Monday, 31 March 2014

Dissuasive penalties for irresponsible lending - CJEU in LCL Le Crédit Lyonnais (C-565/12)

27 March 2014: CJEU in case LCL Le Crédit Lyonnais (C-565/12)

What happens when a bank forgoes to check the consumer's creditworthiness and grants him a loan that the consumer ends up not being able to pay back? What sort of a penalty may national law impose that would be considered as effective and dissuasive?


Mr Kalhan took out a personal loan of EUR 38.000 from the LCL Le Crédit Lyonnais in May 2011. This loan was to be paid back in 60 monthly instalments and the contract established both the annual fixed interest rate (of 5.60%) and an APR (of 5.918%). The consumer stopped paying back his loan in January 2012, upon which the bank immediately sought back payment of the loan's outstanding amount together with interest. It became obvious during the proceedings that the bank did not properly examine Mr Kalhan's creditworthiness before agreeing to conclude a credit agreement.

The Consumer Credit Directive (Directive 2008/48) in its Article 8 obliges Member States to ensure that the creditor examines the borrower's creditworthiness based on information provided by the latter and through a consultation with relevant databases. Article 23 of this Directive forces the Member States to put in place effective, proportionate and dissuasive sanctions for breach of its provisions.

French law, which was applicable to this case, does provide for the penalty of forfeiture of entitlement to interest, in case the consumer's creditworthiness was not examined. However, the Cour de cassation interpreted this French provision restrictively. Namely, it only sees it as applying to contractual interest and not to the statutory rate. (Par. 18, 48) This means that the consumer will still have to pay the interest, albeit at statutory and not at contractual rate. In this regard, French law prescribes for an increase of that statutory rate in case the debt was not repaid in full within two months after the court's decision became enforceable. (Par. 19) In this particular case, the contractual interest rate was set at 5.60% while the statutory, increased interest rate for 2012 would amount to 5.71%, therefore, being more beneficial to the bank than to the consumer! (Par. 21, 48)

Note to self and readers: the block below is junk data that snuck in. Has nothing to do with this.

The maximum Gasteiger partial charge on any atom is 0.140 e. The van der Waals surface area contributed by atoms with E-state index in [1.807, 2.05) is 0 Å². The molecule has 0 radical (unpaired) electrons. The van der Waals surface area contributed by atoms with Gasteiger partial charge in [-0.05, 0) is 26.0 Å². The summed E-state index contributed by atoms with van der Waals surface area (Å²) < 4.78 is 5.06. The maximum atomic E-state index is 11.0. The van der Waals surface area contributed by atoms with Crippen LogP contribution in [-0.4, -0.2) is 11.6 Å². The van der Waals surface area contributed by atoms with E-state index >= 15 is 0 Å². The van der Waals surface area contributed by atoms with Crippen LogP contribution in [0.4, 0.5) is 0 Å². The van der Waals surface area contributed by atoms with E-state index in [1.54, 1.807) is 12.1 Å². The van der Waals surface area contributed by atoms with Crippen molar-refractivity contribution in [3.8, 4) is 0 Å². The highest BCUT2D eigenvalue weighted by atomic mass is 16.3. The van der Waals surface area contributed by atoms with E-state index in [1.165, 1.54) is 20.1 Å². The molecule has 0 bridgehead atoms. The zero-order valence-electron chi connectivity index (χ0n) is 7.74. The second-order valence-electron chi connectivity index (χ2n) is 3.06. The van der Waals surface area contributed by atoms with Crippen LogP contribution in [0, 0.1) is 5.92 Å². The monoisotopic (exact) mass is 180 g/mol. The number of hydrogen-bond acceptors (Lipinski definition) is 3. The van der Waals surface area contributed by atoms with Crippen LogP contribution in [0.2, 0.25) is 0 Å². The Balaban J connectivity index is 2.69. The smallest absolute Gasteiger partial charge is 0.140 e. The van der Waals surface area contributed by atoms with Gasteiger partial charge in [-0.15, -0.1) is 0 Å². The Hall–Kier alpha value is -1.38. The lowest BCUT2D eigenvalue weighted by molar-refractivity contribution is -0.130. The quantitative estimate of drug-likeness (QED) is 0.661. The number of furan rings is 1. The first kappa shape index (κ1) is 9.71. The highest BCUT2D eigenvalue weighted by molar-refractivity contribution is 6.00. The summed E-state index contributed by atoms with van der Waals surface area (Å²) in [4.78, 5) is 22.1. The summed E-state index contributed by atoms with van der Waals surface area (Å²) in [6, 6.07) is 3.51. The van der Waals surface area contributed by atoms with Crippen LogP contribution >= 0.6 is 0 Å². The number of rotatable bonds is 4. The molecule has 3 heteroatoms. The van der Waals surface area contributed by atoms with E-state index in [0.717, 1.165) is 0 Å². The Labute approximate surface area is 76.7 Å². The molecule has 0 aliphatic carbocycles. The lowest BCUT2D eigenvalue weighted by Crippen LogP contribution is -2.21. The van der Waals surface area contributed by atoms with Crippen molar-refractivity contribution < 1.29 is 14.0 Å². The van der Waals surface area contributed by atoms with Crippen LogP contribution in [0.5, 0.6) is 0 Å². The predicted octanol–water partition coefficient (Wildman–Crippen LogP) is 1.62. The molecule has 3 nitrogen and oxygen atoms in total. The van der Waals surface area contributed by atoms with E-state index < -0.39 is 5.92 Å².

Naturally, the referring court asked for the CJEU's guidance as to whether such a penalty could be considered as effective in discouraging creditors from concluding loan agreements without examining carefully borrowers' financial situation, that is engaging in irresponsible lending. Unsurprisingly, the CJEU did not consider this penalty compliant with the Directive's purpose - consumer protection against the risks of over-indebtedness and bankruptcy: 

"If, after carrying out the abovementioned comparison, the referring court were to conclude that, in the dispute before it, the application of the penalty of forfeiture of entitlement to contractual interest is liable to confer an advantage on the creditor, since the amounts which it forfeits are less than those resulting from the application of interest at the increased statutory rate, it would follow that, clearly, the system of penalties at issue in the main proceedings does not ensure that the penalty incurred is genuinely dissuasive." (Par. 51)

The Member States have to ensure that the penalties are sufficiently dissuasive. A bank would have no incentive to check borrowers' creditworthiness if he knew that in case of his failure to do so the amounts he would be likely to receive when the borrower defaults on the credit would not be significantly lower. (Par. 52)

"If the penalty of forfeiture of entitlement to interest is weakened, or even entirely undermined, by reason of the fact that the application of interest at the increased statutory rate is liable to offset the effects of such a penalty, it necessarily follows that that penalty is not genuinely dissuasive." (Par. 53)

In the given case the referring court and the European Commission mentioned that the statutory rate interest would apply regardless the CJEU judgment (the Commission therefore questioned the need for it!), but the CJEU reminds the national court of the need of such an interpretation of national law that is consistent with pursuing the Directive's objectives. (Par. 54)

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